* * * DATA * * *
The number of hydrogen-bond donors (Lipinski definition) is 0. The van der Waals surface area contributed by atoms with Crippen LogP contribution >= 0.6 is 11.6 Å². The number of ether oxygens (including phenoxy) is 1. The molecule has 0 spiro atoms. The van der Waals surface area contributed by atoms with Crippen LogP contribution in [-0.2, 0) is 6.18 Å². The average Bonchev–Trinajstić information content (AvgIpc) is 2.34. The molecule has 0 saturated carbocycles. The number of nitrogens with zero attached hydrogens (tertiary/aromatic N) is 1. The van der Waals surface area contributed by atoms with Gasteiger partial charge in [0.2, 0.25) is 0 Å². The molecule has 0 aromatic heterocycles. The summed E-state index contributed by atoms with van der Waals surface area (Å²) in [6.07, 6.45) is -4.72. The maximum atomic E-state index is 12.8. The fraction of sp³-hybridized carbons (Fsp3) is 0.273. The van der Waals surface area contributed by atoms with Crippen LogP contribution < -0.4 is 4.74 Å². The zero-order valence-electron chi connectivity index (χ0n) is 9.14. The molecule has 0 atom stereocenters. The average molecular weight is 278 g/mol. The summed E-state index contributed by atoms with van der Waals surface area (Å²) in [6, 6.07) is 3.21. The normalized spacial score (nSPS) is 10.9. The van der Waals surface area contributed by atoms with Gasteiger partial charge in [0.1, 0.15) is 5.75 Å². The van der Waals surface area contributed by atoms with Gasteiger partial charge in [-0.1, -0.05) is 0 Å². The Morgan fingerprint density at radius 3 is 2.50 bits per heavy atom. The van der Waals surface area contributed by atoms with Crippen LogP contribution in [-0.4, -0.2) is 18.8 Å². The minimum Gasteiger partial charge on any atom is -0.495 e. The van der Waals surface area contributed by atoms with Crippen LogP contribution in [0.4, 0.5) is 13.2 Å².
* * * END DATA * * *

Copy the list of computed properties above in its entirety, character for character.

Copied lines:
The number of hydrogen-bond donors (Lipinski definition) is 0. The van der Waals surface area contributed by atoms with Crippen LogP contribution >= 0.6 is 11.6 Å². The number of ether oxygens (including phenoxy) is 1. The molecule has 0 spiro atoms. The van der Waals surface area contributed by atoms with Crippen LogP contribution in [-0.2, 0) is 6.18 Å². The average Bonchev–Trinajstić information content (AvgIpc) is 2.34. The molecule has 0 saturated carbocycles. The number of nitrogens with zero attached hydrogens (tertiary/aromatic N) is 1. The van der Waals surface area contributed by atoms with Gasteiger partial charge in [0.2, 0.25) is 0 Å². The molecule has 0 aromatic heterocycles. The summed E-state index contributed by atoms with van der Waals surface area (Å²) in [6.07, 6.45) is -4.72. The maximum atomic E-state index is 12.8. The fraction of sp³-hybridized carbons (Fsp3) is 0.273. The van der Waals surface area contributed by atoms with Crippen LogP contribution < -0.4 is 4.74 Å². The zero-order valence-electron chi connectivity index (χ0n) is 9.14. The molecule has 0 atom stereocenters. The average molecular weight is 278 g/mol. The summed E-state index contributed by atoms with van der Waals surface area (Å²) in [6, 6.07) is 3.21. The normalized spacial score (nSPS) is 10.9. The van der Waals surface area contributed by atoms with Gasteiger partial charge in [0.1, 0.15) is 5.75 Å². The van der Waals surface area contributed by atoms with Gasteiger partial charge in [-0.1, -0.05) is 0 Å². The Morgan fingerprint density at radius 3 is 2.50 bits per heavy atom. The van der Waals surface area contributed by atoms with Crippen LogP contribution in [-0.4, -0.2) is 18.8 Å². The minimum Gasteiger partial charge on any atom is -0.495 e. The van der Waals surface area contributed by atoms with Crippen LogP contribution in [0.4, 0.5) is 13.2 Å².